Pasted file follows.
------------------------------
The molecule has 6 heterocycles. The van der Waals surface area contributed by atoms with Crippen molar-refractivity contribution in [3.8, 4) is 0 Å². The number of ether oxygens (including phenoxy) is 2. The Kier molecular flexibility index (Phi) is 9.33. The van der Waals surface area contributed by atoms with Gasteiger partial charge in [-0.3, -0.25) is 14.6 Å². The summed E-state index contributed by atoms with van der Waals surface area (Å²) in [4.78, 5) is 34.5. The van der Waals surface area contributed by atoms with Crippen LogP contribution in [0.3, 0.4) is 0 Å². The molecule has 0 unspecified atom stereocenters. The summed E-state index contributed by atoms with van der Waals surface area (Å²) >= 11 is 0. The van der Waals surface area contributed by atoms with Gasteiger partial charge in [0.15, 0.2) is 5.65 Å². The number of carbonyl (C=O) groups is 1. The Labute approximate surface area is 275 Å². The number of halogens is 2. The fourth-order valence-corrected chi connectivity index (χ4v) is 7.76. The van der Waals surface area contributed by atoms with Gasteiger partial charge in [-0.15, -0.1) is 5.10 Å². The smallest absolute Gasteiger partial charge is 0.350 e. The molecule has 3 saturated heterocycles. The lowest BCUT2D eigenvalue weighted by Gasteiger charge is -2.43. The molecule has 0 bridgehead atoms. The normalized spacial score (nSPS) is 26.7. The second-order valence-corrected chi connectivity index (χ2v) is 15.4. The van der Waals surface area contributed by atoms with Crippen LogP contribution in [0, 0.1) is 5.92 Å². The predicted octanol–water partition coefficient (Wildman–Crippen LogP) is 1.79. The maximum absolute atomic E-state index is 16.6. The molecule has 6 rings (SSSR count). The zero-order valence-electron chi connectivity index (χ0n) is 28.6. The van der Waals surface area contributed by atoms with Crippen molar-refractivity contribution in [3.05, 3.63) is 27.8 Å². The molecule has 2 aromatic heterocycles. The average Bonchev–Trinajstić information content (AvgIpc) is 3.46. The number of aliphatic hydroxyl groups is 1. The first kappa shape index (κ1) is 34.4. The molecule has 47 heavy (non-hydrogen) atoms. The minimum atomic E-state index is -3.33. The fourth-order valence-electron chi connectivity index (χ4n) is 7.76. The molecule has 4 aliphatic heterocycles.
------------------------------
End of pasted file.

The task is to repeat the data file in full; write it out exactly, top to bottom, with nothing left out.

The molecule has 6 heterocycles. The van der Waals surface area contributed by atoms with Crippen molar-refractivity contribution in [3.8, 4) is 0 Å². The number of ether oxygens (including phenoxy) is 2. The Kier molecular flexibility index (Phi) is 9.33. The van der Waals surface area contributed by atoms with Gasteiger partial charge in [-0.3, -0.25) is 14.6 Å². The summed E-state index contributed by atoms with van der Waals surface area (Å²) in [4.78, 5) is 34.5. The van der Waals surface area contributed by atoms with Crippen LogP contribution in [0.3, 0.4) is 0 Å². The molecule has 0 unspecified atom stereocenters. The summed E-state index contributed by atoms with van der Waals surface area (Å²) >= 11 is 0. The van der Waals surface area contributed by atoms with Gasteiger partial charge in [0.15, 0.2) is 5.65 Å². The number of carbonyl (C=O) groups is 1. The Labute approximate surface area is 275 Å². The number of halogens is 2. The fourth-order valence-corrected chi connectivity index (χ4v) is 7.76. The van der Waals surface area contributed by atoms with Gasteiger partial charge in [-0.15, -0.1) is 5.10 Å². The smallest absolute Gasteiger partial charge is 0.350 e. The molecule has 3 saturated heterocycles. The lowest BCUT2D eigenvalue weighted by Gasteiger charge is -2.43. The molecule has 0 bridgehead atoms. The normalized spacial score (nSPS) is 26.7. The second-order valence-corrected chi connectivity index (χ2v) is 15.4. The van der Waals surface area contributed by atoms with Crippen LogP contribution in [0, 0.1) is 5.92 Å². The predicted octanol–water partition coefficient (Wildman–Crippen LogP) is 1.79. The maximum absolute atomic E-state index is 16.6. The molecule has 6 rings (SSSR count). The zero-order valence-electron chi connectivity index (χ0n) is 28.6. The van der Waals surface area contributed by atoms with Crippen molar-refractivity contribution in [3.05, 3.63) is 27.8 Å². The molecule has 2 aromatic heterocycles. The average Bonchev–Trinajstić information content (AvgIpc) is 3.46. The number of aliphatic hydroxyl groups is 1. The first kappa shape index (κ1) is 34.4. The molecule has 47 heavy (non-hydrogen) atoms. The minimum atomic E-state index is -3.33. The fourth-order valence-electron chi connectivity index (χ4n) is 7.76. The molecule has 4 aliphatic heterocycles.